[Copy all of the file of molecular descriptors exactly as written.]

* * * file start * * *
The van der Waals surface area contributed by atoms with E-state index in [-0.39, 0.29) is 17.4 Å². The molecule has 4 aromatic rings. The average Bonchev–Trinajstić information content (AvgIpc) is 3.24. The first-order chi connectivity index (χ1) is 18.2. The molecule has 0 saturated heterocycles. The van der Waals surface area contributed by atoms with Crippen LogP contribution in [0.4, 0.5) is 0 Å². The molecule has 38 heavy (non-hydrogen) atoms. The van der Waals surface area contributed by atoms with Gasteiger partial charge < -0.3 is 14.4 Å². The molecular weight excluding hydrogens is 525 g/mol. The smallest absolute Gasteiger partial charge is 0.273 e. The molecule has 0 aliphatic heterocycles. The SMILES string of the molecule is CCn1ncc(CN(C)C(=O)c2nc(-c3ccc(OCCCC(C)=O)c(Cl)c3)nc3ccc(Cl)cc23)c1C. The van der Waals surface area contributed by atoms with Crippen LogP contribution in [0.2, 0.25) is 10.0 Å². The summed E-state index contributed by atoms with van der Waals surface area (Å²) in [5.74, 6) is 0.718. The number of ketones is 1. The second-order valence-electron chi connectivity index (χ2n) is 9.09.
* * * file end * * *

The van der Waals surface area contributed by atoms with E-state index in [-0.39, 0.29) is 17.4 Å². The molecule has 4 aromatic rings. The average Bonchev–Trinajstić information content (AvgIpc) is 3.24. The first-order chi connectivity index (χ1) is 18.2. The molecule has 0 saturated heterocycles. The van der Waals surface area contributed by atoms with Crippen LogP contribution in [0.4, 0.5) is 0 Å². The molecule has 38 heavy (non-hydrogen) atoms. The van der Waals surface area contributed by atoms with Gasteiger partial charge < -0.3 is 14.4 Å². The molecular weight excluding hydrogens is 525 g/mol. The smallest absolute Gasteiger partial charge is 0.273 e. The molecule has 0 aliphatic heterocycles. The SMILES string of the molecule is CCn1ncc(CN(C)C(=O)c2nc(-c3ccc(OCCCC(C)=O)c(Cl)c3)nc3ccc(Cl)cc23)c1C. The van der Waals surface area contributed by atoms with Crippen LogP contribution in [0.2, 0.25) is 10.0 Å². The summed E-state index contributed by atoms with van der Waals surface area (Å²) in [5.74, 6) is 0.718. The number of ketones is 1. The second-order valence-electron chi connectivity index (χ2n) is 9.09.